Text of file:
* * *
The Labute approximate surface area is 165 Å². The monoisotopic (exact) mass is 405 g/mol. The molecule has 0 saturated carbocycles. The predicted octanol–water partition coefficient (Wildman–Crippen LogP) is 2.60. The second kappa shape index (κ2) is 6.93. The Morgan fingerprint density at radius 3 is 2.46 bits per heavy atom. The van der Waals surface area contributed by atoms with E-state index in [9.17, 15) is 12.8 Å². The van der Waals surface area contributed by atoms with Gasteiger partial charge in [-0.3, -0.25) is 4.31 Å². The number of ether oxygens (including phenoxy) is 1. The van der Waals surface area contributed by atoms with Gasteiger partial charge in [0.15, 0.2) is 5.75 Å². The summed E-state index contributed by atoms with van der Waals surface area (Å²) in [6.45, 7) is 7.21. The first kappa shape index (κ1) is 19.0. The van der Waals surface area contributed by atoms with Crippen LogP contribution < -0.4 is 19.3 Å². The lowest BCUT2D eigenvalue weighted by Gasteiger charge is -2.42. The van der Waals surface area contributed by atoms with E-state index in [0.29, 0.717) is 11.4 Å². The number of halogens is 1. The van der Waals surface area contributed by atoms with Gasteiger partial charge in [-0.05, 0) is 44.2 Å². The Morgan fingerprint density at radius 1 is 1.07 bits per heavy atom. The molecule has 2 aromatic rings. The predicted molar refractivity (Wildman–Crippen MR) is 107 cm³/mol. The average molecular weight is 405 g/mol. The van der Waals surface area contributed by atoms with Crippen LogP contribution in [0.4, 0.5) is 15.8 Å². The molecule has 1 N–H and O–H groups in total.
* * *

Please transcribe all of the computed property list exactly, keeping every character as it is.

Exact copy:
The Labute approximate surface area is 165 Å². The monoisotopic (exact) mass is 405 g/mol. The molecule has 0 saturated carbocycles. The predicted octanol–water partition coefficient (Wildman–Crippen LogP) is 2.60. The second kappa shape index (κ2) is 6.93. The Morgan fingerprint density at radius 3 is 2.46 bits per heavy atom. The van der Waals surface area contributed by atoms with E-state index in [9.17, 15) is 12.8 Å². The van der Waals surface area contributed by atoms with Gasteiger partial charge in [-0.3, -0.25) is 4.31 Å². The number of ether oxygens (including phenoxy) is 1. The van der Waals surface area contributed by atoms with Gasteiger partial charge in [0.15, 0.2) is 5.75 Å². The summed E-state index contributed by atoms with van der Waals surface area (Å²) in [6.45, 7) is 7.21. The first kappa shape index (κ1) is 19.0. The van der Waals surface area contributed by atoms with Crippen LogP contribution < -0.4 is 19.3 Å². The lowest BCUT2D eigenvalue weighted by Gasteiger charge is -2.42. The van der Waals surface area contributed by atoms with E-state index in [0.29, 0.717) is 11.4 Å². The number of halogens is 1. The van der Waals surface area contributed by atoms with Gasteiger partial charge in [-0.05, 0) is 44.2 Å². The Morgan fingerprint density at radius 1 is 1.07 bits per heavy atom. The molecule has 2 aromatic rings. The predicted molar refractivity (Wildman–Crippen MR) is 107 cm³/mol. The average molecular weight is 405 g/mol. The van der Waals surface area contributed by atoms with Crippen LogP contribution in [0.4, 0.5) is 15.8 Å². The molecule has 1 N–H and O–H groups in total.